How well I remember my first sight of John Murray, when he came to dine at the Stanleys' house in Grosvenor Crescent - his hard, dry questions, his sharp, concise note afterwards, in which he announced the terms of our hardly-driven bargain, received by me as if it had been the greatest of favours. Perhaps, however, the very character of the man I had to deal with, and the rules he enjoined as to my work, were a corrective I was much the better for at this time. The style of my writing was to be as hard, dry, and incisive as my taskmaster. It was to be a mere catalogue of facts and dates, mingled with measurements of buildings, and irritating details as to the " E. E.," " Dec." or "Perp." architecture even of the most insignificant churches, this being the peculiar hobby of the publisher. No sentiment, no expression of opinion were ever to be allowed; all description was to be reduced to its barest bones, dusty, dead, and colourless. In fact, I was to produce a book which I knew to be utterly unreadable, though correct and useful for reference. Many a paper struggle did I have with John Murray the third - for there has been a dynasty of John Murrays in Albemarle Street - as to the retention of paragraphs I had written. I remember how this was especially the case as to my description of Redesdale, which was one of the best things I have ever done. Murray, however, was never averse to a contribution from one whose name was already distinguished either by rank or literature, and when Arthur Stanley contributed passages with his signature to my account of Oxford, they were gladly accepted, though antagonistic to all his rules.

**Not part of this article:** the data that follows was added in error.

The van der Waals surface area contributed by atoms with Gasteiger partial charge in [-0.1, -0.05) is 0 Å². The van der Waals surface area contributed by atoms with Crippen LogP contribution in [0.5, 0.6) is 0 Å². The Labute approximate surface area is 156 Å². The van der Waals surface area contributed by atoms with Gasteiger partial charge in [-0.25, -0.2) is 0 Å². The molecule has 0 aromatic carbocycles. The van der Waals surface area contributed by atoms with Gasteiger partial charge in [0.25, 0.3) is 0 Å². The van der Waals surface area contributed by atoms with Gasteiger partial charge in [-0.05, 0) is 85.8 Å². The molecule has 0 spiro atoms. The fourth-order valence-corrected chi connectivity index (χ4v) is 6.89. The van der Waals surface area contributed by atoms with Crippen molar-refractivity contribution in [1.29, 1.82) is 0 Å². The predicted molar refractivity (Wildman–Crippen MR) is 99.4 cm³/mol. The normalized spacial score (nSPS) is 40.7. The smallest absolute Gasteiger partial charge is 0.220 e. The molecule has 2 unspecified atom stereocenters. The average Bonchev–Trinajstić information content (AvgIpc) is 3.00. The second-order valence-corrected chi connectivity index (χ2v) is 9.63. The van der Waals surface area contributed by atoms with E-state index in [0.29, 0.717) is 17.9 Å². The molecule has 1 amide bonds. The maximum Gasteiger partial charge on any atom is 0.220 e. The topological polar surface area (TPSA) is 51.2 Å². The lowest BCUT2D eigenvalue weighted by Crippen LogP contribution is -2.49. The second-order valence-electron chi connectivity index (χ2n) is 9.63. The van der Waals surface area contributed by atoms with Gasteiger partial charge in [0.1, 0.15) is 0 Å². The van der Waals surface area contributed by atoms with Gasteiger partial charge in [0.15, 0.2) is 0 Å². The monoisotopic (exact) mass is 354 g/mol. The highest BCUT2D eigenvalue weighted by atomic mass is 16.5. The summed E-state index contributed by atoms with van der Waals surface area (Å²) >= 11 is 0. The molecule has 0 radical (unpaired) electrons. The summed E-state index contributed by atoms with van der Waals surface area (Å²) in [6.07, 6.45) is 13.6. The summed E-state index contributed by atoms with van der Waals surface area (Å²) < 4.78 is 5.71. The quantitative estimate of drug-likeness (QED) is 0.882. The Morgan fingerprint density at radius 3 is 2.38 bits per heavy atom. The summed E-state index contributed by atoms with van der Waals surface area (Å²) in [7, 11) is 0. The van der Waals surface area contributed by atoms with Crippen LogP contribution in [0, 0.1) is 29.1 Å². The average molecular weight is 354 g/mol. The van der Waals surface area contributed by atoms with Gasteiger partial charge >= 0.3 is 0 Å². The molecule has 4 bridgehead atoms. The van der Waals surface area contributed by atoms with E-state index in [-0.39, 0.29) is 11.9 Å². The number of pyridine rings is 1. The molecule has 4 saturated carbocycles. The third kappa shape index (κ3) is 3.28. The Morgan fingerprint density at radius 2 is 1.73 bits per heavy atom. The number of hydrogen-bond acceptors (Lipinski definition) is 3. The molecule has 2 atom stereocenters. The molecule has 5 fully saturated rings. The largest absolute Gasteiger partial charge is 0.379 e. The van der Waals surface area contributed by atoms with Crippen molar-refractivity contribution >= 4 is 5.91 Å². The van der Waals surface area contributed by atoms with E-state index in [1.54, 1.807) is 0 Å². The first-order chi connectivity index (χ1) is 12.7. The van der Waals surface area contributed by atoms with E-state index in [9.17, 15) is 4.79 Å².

Arthur Stanley had been made Professor of Ecclesiastical History at Oxford before we had gone abroad, and, while we were absent, a Canonry at Christ Church, attached to the professorship, had fallen in to him. The Canon's house was just inside the Peckwater Gate leading into Tom Quad, and had a stiff narrow walled garden behind, planted with apple-trees, in the centre of which Arthur made a fountain. It had been a trouble to the Canon that it was almost impossible in his position to make the acquaintance he wished with the young men around him, and in this I was able to be a help to him, and in some way to return the kindness which often gave me a second home in his house for many months together. His helpless untidiness, and utter inability to look after himself, were also troubles which I could at least ameliorate. I rapidly made acquaintances in Christ Church, several of which developed into friendships, and I was only too glad to accede to Arthur's wish that I should invite them to his house, where they became his acquaintances also. Of Christ Church men at this time I became most familiar with Brownlow,3 Le Strange,4 Edward Stanhope,5 Stopford,6 Addie Hay,7 and my second cousin, Victor Williamson.8 A little later, at the house of Mrs. Cradock, I was introduced to "Charlie Wood."9 I did not think that I should like him at first ; but we became intimate over an excursion to Watlington and Sherborne Castle, and he has ever since been the best and dearest of my friends. Very soon in constant companionship, we drew together in the Bodleian and Christ Church libraries, we read together at home, and many were the delightful excursions we made in home scenes, forerunners of after excursions in more striking scenes abroad. We also often shared in the little feasts in Mrs. Cradock's10 garden, where we used to amuse ourselves and others by composing and reciting verses.